In the July 30, 2018 Federal Register (83 FR 36456), we published a final rule that adopted the 2017 benefit year risk adjustment methodology in the March 23, 2012 Federal Register (77 FR 17220 through 17252) and in the March 8, 2016 Federal Register (81 FR 12204 through 12352). In light of the court order described below, this final rule sets forth additional explanation of the rationale supporting the use of statewide average premium in the HHS-operated risk adjustment payment transfer formula for the 2017 benefit year, including the reasons why the program is operated in a budget neutral manner. This final rule permitted HHS to resume 2017 benefit year program operations, including collection of risk adjustment charges and distribution of risk adjustment payments. HHS also provided guidance as to the operation of the HHS-operated risk adjustment program for the 2017 benefit year in light of publication of this final rule.[2]

B. The New Mexico Health Connections Court's Order

On February 28, 2018, in a suit brought by the health insurance issuer New Mexico Health Connections, the United States District Court for the District of New Mexico (the district court) vacated the use of statewide average premium in the HHS-operated risk adjustment methodology for the 2014, 2015, 2016, 2017, and 2018 benefit years. The district court reasoned that HHS had not adequately explained its decision to adopt a methodology that used statewide Start Printed Page 39646average premium as the cost-scaling factor to ensure that amounts collected from issuers equal the amount of payments made to issuers for the applicable benefit year, that is, a methodology that maintains the budget neutrality of the program for the applicable benefit year.[3] The district court otherwise rejected New Mexico Health Connections' arguments. HHS's motion for reconsideration remains pending with the district court.

II. Provisions of the Proposed Rule

This rule proposes to adopt the HHS-operated risk adjustment methodology that was previously published at 81 FR 94058 for the 2018 benefit year with an additional explanation regarding the use of statewide average premium and the budget neutral nature of the risk adjustment program. This rule does not propose to make any changes to the previously published HHS-operated risk adjustment methodology for the 2018 benefit year.

The risk adjustment program provides payments to health insurance issuers that enroll higher-risk populations, such as those with chronic conditions, thereby reducing incentives for issuers to structure their plan benefit designs or marketing strategies to avoid these enrollees and lessening the potential influence of risk selection on the premiums that issuers charge. Instead, issuers are expected to set rates based on average risk and compete based on plan features rather than selection of healthier enrollees. The program applies to any health insurance issuer offering plans in the individual or small group markets, with the exception of grandfathered health plans, group health insurance coverage described in 45 CFR 146.145(c), individual health insurance coverage described in 45 CFR 148.220, and any plan determined not to be a risk adjustment covered plan in the applicable Federally certified risk adjustment methodology.[4] In 45 CFR part 153, subparts A, B, D, G, and H, HHS established standards for the administration of the permanent risk adjustment program. In accordance with § 153.320, any risk adjustment methodology used by a state, or by HHS on behalf of the state, must be a Federally certified risk adjustment methodology.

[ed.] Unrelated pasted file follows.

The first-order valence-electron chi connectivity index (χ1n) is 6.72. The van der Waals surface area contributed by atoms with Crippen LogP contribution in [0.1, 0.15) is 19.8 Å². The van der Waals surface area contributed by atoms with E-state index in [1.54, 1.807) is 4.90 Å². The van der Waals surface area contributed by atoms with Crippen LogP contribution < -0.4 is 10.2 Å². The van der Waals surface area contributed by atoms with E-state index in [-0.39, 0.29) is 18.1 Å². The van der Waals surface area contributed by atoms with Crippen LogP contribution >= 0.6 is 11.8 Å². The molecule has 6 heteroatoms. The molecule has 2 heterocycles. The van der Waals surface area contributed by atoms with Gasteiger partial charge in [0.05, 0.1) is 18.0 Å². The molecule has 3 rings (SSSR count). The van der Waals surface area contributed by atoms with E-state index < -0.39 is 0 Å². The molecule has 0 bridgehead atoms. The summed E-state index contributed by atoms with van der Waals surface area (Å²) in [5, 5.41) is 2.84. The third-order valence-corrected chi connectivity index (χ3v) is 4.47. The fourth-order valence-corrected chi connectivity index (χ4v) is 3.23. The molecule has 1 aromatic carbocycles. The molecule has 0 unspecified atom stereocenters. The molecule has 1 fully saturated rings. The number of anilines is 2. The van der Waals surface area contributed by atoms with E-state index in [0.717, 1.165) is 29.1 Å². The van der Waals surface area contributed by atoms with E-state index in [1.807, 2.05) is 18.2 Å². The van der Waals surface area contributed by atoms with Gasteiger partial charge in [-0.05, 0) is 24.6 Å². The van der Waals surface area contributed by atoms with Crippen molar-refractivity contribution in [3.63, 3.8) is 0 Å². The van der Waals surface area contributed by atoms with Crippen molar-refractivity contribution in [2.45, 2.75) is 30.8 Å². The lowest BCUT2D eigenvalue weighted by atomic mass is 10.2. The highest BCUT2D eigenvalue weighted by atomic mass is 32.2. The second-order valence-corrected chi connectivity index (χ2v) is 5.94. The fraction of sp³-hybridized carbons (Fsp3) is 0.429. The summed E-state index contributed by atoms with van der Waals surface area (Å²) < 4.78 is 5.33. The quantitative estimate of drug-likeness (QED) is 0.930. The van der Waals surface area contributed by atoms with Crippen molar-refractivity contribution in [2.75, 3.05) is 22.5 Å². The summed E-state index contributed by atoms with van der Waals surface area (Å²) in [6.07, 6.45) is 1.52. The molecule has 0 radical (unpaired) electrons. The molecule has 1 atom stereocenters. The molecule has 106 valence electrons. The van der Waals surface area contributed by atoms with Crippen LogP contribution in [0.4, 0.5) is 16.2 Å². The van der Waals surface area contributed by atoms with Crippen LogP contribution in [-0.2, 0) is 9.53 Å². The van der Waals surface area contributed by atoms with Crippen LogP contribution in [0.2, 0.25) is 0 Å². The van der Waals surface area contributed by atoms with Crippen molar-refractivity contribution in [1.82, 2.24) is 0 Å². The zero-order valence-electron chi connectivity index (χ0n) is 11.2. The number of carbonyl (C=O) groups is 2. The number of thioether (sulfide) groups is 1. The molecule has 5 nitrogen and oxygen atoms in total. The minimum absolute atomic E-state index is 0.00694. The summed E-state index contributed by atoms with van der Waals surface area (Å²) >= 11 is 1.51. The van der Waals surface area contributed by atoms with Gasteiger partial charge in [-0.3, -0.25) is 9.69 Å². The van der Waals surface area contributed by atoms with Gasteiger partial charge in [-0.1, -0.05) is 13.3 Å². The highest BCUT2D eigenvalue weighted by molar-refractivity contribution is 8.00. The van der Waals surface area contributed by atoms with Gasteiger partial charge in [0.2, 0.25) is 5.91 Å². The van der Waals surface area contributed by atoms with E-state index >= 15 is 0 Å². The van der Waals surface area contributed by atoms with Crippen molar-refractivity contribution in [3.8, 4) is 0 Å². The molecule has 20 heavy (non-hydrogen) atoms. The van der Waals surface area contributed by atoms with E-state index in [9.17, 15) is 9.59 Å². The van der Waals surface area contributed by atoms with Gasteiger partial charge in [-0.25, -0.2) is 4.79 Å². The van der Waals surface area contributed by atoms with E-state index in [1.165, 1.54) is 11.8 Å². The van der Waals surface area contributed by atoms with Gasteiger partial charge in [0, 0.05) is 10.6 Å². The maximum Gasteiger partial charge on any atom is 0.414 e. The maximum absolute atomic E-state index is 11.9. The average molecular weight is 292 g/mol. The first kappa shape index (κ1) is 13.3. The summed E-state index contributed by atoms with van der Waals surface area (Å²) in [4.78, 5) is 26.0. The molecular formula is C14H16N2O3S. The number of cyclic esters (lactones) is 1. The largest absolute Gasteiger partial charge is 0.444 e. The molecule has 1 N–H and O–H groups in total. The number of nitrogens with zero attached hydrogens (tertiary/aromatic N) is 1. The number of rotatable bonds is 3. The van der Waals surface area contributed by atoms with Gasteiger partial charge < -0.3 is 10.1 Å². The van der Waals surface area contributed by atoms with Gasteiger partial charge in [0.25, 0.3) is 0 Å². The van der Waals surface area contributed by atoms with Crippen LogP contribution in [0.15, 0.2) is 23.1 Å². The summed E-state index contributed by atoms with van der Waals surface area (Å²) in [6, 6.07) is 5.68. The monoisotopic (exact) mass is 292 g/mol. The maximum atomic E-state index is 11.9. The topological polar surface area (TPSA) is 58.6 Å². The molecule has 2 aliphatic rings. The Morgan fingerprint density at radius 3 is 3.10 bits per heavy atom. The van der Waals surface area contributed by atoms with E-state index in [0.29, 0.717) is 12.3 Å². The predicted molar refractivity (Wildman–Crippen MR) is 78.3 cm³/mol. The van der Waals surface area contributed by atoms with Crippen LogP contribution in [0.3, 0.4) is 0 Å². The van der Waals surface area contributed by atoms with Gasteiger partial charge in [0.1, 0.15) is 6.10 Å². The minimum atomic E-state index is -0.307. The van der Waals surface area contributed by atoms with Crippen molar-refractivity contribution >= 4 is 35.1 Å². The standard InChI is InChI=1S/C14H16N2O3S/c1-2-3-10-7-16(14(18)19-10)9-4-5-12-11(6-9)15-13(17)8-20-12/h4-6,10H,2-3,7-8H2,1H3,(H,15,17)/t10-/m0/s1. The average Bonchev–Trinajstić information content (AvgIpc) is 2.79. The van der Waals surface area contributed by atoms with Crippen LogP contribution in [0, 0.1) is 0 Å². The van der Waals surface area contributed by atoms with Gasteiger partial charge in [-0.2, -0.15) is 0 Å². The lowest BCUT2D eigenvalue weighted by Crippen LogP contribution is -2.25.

As stated in the 2014 Payment Notice final rule, the Federally certified risk adjustment methodology developed and used by HHS in states that elect not to operate the program is based on the premise that premiums for that state market should reflect the differences in plan benefits, quality, and efficiency—not the health status of the enrolled population.[5] HHS developed the risk adjustment payment transfer formula that calculates the difference between the revenues required by a plan based on the projected health risk of the plan's enrollees and the revenues that a plan can generate for those enrollees. These differences are then compared across plans in the state market risk pool and converted to a dollar amount based on the statewide average premium. HHS chose to use statewide average premium and normalize the risk adjustment transfer formula to reflect state average factors so that each plan's enrollment characteristics are compared to the state average and the total calculated payment amounts equal total calculated charges in each state market risk pool. Thus, each plan in the risk pool receives a risk adjustment payment or charge designed to compensate for risk for a plan with average risk in a budget neutral manner. This approach supports the overall goal of the risk adjustment program to encourage issuers to rate for the average risk in the applicable state market risk pool, and avoids the creation of incentives for issuers to operate less efficiently, set higher prices, develop benefit designs or create marketing strategies to avoid high-risk enrollees. Such incentives could arise if HHS used each issuer's plan's own premium in the payment transfer formula, instead of statewide average premium.